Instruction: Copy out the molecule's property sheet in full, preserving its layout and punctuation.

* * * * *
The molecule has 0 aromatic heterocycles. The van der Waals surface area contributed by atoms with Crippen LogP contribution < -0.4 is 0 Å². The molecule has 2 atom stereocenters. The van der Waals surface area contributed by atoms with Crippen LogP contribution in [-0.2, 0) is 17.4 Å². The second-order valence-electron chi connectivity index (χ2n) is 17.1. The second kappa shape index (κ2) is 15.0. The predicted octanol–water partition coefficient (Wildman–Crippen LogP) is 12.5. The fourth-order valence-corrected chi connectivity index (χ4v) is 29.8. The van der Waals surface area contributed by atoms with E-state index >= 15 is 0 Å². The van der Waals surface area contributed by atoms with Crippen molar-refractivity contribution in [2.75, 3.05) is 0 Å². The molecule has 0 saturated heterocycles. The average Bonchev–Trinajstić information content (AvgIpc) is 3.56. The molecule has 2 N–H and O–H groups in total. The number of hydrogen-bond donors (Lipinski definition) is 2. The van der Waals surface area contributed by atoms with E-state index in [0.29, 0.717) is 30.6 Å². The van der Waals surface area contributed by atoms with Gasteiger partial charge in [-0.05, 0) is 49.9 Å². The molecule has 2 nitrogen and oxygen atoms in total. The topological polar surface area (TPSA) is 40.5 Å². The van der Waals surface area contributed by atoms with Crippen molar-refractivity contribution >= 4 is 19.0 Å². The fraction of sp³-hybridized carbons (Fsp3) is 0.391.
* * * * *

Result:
The molecule has 0 aromatic heterocycles. The van der Waals surface area contributed by atoms with Crippen LogP contribution < -0.4 is 0 Å². The molecule has 2 atom stereocenters. The van der Waals surface area contributed by atoms with Crippen LogP contribution in [-0.2, 0) is 17.4 Å². The second-order valence-electron chi connectivity index (χ2n) is 17.1. The second kappa shape index (κ2) is 15.0. The predicted octanol–water partition coefficient (Wildman–Crippen LogP) is 12.5. The fourth-order valence-corrected chi connectivity index (χ4v) is 29.8. The van der Waals surface area contributed by atoms with E-state index >= 15 is 0 Å². The van der Waals surface area contributed by atoms with Crippen molar-refractivity contribution in [2.75, 3.05) is 0 Å². The molecule has 0 saturated heterocycles. The average Bonchev–Trinajstić information content (AvgIpc) is 3.56. The molecule has 2 N–H and O–H groups in total. The number of hydrogen-bond donors (Lipinski definition) is 2. The van der Waals surface area contributed by atoms with E-state index in [0.29, 0.717) is 30.6 Å². The van der Waals surface area contributed by atoms with Gasteiger partial charge in [-0.05, 0) is 49.9 Å². The molecule has 2 nitrogen and oxygen atoms in total. The topological polar surface area (TPSA) is 40.5 Å². The van der Waals surface area contributed by atoms with Crippen molar-refractivity contribution >= 4 is 19.0 Å². The fraction of sp³-hybridized carbons (Fsp3) is 0.391.